Revolving-door relationship

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aquinn_21

New Member
India, English
Hi everyone,

I have come across this phrase : "revolving-door relationship". I want to find out the meaning of such an expression and also the origin of it..
 
  • Jana337

    Senior Member
    čeština
    Hi Aquinn,

    welcome to the forum.

    It is hard to reply without knowing the context. Let me tell you what it could be if it were related to politics/economics:

    "Revolving door" is used to describe the behavior of government officials who, after leaving the government, start working in the industry that they regulated previously, thereby casting doubt on the impartiality of the regulation.

    Jana
     

    zebedee

    Senior Member
    Gt. Britain - English
    Hello Aquinn and welcome to the Forums.

    When you ask for help with an expression, please always try to include an example sentence or some kind of context to help us to give you the correct definition.

    Without a context, I could say that a "revolving door relationship" is a narrow relationship of mutual interest between two entities or people. It's based on the type of revolving doors you sometimes find in hotels/airports etc which turn like carousels letting people in and out at the same time.

    If you can, please post us the context so we can help you better.

    Regards,
    zeb
     

    aquinn_21

    New Member
    India, English
    Thanks for the replies yes here is the context in which it has been used:

    A front-page London New Statesman article on May 30 revealed that Oxfam's revolving-door relationship with chancellor Gordon Brown has neutered the demands, strategies and tactics of the 450-member NGO campaign, 'Make Poverty History'. The website of the British magazine Red Pepper followed up with a devastating political critique of the campaign, including a refusal to countenance any anti-war message that will embarrass Brown and Tony Blair.

    hope that makes it little easier...
     

    aquinn_21

    New Member
    India, English
    that seems like it.....but hey could anyone just give me a site or something where i can look up idioms/phrases...i know websites which give dictionary meanings and etc...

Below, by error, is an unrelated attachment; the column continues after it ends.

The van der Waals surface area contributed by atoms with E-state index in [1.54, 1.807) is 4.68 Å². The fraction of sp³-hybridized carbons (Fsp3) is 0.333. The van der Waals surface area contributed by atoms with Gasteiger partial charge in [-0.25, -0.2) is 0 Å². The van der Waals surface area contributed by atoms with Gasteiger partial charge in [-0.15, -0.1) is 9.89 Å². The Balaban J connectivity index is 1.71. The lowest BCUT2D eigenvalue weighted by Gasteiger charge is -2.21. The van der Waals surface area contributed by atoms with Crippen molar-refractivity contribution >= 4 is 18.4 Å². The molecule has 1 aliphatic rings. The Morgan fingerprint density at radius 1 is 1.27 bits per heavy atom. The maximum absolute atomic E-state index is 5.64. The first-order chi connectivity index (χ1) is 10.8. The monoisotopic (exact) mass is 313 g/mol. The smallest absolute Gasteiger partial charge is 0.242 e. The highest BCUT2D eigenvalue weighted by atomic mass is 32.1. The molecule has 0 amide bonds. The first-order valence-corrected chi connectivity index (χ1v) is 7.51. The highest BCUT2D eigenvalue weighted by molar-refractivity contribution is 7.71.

Jana337

    Senior Member
    čeština
    aquinn_21 said:
    that seems like it.....but hey could anyone just give me a site or something where i can look up idioms/phrases...i know websites which give dictionary meanings and etc...
    Here, here, here, here and here are some but idioms are just so many... The best thing to do when you meet an unknown idiom is to consult a good dictionary or ask here, I am sorry. :)

    Jana
     

    la grive solitaire

    Senior Member
    United States, English
    Jana337 said:
    Here, here, here, here and here are some but idioms are just so many... The best thing to do when you meet an unknown idiom is to consult a good dictionary or ask here, I am sorry. :)

    Jana
    Jana's given you some excellent ones. Here's another to complement them.
    Idioms is the fifth category down:

    http://www.answers.com/main/words.jsp

    Now you'll have many of the idioms in English "at your fingertips." :)
     

    Amityville

    Senior Member
    English UK
    It's the kind of open relationship we have on a forum, isn't it, coming and going, mutually interested, no strings. Cool :cool:
     

    Artrella

    Banned
    BA
    Spanish-Argentina
    Hi, I've found this >>> An analysis by Boyce (1992, World Development, 20, pp. 335–349) for the Philippines revealed the presence of contemporaneous bi-directional causality, in other words, a financial revolving door relationship between external debt and capital flight in that economy.>> here
     
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